A matter is "pending" for Section 2244(d)(2) purposes "as long as the ordinary state collateral review process is in continuance.'" Carey v. Saffold, 536 U.S. 214, 219-20 (2002); Williams, 217 F.3d at 310 (a matter is "pending" for Section 2244(d)(2) purposes until "further appellate review [is] unavailable under [Louisiana's] procedures.'")

The phrase "other collateral review" in the statute refers to state court proceedings challenging the pertinent judgment subsequently challenged in the federal habeas petition. Dillworth v. Johnson, 215 F.3d 497, 501 (5th Cir. 2000) (state habeas petition challenging a prior conviction in one county was other collateral review even though filed as a challenge to a second conviction in a different county); Nara v. Frank, No. 99-3364, 2001 WL 995164, at *5 (3rd Cir. Aug. 30, 2001) (motion to withdraw a guilty plea is "other collateral review"). A "pertinent judgment or claim" requires that the state filings for which tolling is sought must have challenged the same conviction being challenged in the federal habeas corpus petition and must have addressed the same substantive claims now being raised in the federal habeas corpus petition. Godfrey v. Dretke, 396 F.3d 681, 686-88 (5th Cir. 2005).

Requests for document and transcript copies, like those submitted by Washington in 2011 in the state courts, are not other collateral review for purposes of the tolling calculation. Osborne v. Boone, 176 F.3d 489, 1999 WL 203523 (10th Cir. Apr. 12, 1999) (Table, Text in Westlaw) (motion for transcript copies is not "other collateral review" for tolling purposes); Brown v. Cain, 112 F.Supp.2d 585, 587 (E.D. La. 2000), aff'd, 239 F.3d 365 (5th Cir. 2000); Gerrets v. Futrell, No. 01-3080, 2002 WL 63541 (E.D. La. Jan. 16, 2002) (Vance, J.); Jones v. Johnson, No. 01-CV-0115-G, 2001 WL 1006062, at *3 (N.D. Tex. Aug. 13, 2001) (petitioner should file application and then continue to gather transcripts); Grayson v. Grayson, 185 F.Supp.2d 747, 751-52 (E.D. Mich. Jan. 3, 2002) (delay in receipt of transcript not required to file the application, does not warrant equitable tolling).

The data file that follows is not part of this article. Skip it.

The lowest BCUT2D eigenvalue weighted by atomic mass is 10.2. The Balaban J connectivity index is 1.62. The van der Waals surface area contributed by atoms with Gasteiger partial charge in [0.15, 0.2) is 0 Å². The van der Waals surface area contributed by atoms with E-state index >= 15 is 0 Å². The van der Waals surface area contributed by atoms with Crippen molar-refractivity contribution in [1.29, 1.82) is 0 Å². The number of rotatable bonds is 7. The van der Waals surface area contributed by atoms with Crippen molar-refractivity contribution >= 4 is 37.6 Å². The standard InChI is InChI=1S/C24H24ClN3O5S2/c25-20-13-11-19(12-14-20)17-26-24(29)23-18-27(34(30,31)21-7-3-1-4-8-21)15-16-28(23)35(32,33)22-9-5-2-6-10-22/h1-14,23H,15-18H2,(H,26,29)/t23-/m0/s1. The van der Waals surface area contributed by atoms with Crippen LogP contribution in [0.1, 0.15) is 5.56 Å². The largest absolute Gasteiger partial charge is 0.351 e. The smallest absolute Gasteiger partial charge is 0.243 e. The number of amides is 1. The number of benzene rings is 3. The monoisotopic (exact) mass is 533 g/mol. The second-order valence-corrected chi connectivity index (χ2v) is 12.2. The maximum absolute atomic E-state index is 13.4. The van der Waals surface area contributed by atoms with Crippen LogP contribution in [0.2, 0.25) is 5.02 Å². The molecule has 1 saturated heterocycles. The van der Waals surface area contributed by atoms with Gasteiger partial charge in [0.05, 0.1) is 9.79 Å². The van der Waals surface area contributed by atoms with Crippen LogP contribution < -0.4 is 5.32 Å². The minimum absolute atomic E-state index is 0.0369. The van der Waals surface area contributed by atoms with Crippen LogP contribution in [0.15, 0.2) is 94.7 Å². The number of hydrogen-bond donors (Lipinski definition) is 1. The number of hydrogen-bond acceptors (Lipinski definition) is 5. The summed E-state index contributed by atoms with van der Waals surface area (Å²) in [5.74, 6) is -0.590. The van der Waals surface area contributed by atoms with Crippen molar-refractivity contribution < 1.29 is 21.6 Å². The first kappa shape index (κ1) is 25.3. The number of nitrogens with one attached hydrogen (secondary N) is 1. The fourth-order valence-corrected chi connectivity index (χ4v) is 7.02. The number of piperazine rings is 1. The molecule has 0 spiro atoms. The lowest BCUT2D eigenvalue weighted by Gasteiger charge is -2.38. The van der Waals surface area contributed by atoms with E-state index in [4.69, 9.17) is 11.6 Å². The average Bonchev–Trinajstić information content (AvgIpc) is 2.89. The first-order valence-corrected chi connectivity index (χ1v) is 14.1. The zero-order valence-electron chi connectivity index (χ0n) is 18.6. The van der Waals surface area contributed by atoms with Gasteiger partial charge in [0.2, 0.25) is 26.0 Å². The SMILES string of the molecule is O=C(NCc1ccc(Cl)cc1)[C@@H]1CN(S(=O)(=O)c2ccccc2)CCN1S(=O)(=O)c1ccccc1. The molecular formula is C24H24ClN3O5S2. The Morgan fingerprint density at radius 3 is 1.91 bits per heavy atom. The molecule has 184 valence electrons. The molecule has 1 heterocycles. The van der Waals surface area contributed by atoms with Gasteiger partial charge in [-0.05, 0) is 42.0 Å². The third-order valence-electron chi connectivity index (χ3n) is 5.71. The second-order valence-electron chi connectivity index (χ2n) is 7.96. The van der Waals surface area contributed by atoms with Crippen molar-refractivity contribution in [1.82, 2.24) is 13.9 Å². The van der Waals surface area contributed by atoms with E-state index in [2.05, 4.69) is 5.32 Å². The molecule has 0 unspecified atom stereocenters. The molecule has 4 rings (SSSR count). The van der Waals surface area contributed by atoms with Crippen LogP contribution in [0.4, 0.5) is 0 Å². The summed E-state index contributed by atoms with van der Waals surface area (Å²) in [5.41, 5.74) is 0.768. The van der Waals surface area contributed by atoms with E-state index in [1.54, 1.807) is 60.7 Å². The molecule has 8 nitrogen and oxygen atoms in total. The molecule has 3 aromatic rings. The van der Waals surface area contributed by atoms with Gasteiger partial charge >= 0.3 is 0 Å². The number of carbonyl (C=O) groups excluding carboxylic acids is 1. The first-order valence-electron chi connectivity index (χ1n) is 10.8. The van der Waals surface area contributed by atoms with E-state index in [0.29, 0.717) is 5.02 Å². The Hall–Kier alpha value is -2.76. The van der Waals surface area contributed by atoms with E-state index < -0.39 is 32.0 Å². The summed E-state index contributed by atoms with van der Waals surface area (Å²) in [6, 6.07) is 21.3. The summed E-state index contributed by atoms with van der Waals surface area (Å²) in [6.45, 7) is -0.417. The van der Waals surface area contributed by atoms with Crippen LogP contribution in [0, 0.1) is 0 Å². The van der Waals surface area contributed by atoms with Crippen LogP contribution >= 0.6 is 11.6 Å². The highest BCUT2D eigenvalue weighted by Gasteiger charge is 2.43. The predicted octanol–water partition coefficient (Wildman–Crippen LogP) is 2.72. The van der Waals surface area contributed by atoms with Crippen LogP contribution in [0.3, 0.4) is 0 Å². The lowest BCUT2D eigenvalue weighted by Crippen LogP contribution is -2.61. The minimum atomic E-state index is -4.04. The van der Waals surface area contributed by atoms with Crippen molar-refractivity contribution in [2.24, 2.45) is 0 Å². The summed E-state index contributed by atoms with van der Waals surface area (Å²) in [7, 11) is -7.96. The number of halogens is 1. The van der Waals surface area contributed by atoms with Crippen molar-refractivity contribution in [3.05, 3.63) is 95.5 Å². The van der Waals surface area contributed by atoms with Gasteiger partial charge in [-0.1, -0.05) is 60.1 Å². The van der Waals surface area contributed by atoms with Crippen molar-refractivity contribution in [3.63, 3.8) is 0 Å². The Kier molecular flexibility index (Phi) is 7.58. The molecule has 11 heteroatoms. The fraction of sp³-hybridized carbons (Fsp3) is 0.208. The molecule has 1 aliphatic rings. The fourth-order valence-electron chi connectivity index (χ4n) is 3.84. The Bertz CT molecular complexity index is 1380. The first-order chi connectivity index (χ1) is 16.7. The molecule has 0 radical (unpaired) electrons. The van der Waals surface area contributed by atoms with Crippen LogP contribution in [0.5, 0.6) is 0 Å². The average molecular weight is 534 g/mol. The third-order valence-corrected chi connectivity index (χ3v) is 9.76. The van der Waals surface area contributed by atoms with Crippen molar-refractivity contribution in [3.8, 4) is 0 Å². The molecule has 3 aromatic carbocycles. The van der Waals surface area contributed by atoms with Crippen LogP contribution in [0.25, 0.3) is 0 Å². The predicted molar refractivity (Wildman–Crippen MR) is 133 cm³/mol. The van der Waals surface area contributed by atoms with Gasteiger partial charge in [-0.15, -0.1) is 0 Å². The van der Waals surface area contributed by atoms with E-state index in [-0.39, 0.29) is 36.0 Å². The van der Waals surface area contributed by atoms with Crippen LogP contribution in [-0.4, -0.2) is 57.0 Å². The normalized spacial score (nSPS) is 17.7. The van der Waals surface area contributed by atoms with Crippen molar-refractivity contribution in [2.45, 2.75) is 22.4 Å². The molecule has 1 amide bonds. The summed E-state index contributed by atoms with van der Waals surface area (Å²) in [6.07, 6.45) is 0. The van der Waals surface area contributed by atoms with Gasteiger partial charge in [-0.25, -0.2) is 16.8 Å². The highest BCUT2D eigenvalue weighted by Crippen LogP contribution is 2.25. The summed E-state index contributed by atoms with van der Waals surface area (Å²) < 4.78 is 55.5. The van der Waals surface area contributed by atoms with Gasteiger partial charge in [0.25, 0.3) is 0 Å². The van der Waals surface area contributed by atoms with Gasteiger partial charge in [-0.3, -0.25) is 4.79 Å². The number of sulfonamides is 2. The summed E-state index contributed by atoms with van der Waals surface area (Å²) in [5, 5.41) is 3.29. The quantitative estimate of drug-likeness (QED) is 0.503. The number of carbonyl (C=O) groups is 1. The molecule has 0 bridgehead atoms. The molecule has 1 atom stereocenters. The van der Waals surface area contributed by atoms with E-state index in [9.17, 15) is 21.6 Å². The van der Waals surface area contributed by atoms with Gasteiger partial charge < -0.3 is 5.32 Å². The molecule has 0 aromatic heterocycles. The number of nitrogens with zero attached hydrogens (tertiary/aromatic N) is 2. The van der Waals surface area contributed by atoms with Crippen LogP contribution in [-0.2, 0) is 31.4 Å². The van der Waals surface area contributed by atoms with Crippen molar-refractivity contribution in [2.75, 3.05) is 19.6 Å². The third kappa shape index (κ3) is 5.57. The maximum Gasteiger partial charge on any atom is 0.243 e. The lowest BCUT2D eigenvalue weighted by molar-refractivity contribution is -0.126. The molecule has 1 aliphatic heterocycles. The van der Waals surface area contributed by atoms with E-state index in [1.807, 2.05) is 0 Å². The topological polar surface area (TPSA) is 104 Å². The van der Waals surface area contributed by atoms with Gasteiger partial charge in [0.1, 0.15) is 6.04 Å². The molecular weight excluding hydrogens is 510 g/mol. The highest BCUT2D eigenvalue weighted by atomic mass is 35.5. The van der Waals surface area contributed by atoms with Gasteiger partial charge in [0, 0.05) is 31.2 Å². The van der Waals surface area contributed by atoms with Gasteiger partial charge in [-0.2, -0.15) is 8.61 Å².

The one-year AEDPA statute of limitations began to run on August 12, 2003, the day after Washington's conviction became final, and continued to run for 309 days, until June 16, 2004, when Washington submitted an application for post-conviction relief to the state trial court. The statute of limitations remained tolled through May 20, 2005, when the Louisiana Supreme Court denied his related writ application.

The AEDPA one-year limitations period began to run again on May 21, 2005, and continued for 56 days, until July 15, 2005, when it expired. Washington had no properly filed state application for post-conviction relief or other collateral review pending in any state court during that period. Washington did not file for state post-conviction relief or other collateral review until three (3) years later, when on July 9, 2008, he submitted his Cordero writ application to the Louisiana Supreme Court. This application, filed long after expiration of the AEDPA one-year statute of limitations, provides no tolling benefit under the statute. Scott v. Johnson, 227 F.3d 260, 263 (5th Cir. 2000).

Even if the Cordero review proceedings were considered in the tolling calculation, the record establishes that Washington allowed more than one full additional year to pass after the Louisiana Supreme Court's resolution of the final Cordero writ application on November 18, 2011, before he signed and submitted his state court motion seeking review and correction of his sentence on December 19, 2012. Either way, Washington has allowed well more than one year from finality of his conviction to pass without the filing of a federal habeas corpus petition.

Washington's federal petition is deemed filed in this court on September 9, 2014, which was more than nine years after the AEDPA's one-year statute of limitations expired on July 15, 2005. Washington's federal petition was not timely filed and must be dismissed with prejudice for that reason.

RECOMMENDATION

For the foregoing reasons, it is RECOMMENDED that Washington's petition for issuance of a writ of habeas corpus under 28 U.S.C. § 2254 be DISMISSED WITH PREJUDICE as time-barred.

A party's failure to file written objections to the proposed findings, conclusions, and recommendation in a magistrate judge's report and recommendation within fourteen (14) days after being served with a copy shall bar that party, except upon grounds of plain error, from attacking on appeal the unobjected-to proposed factual findings and legal conclusions accepted by the district court, provided that the party has been served with notice that such consequences will result from a failure to object. Douglass v. United Servs. Auto. Ass'n, 79 F.3d 1415, 1430 (5th Cir. 1996) (en banc) (citing 28 U.S.C. § 636(b)(1)).[29]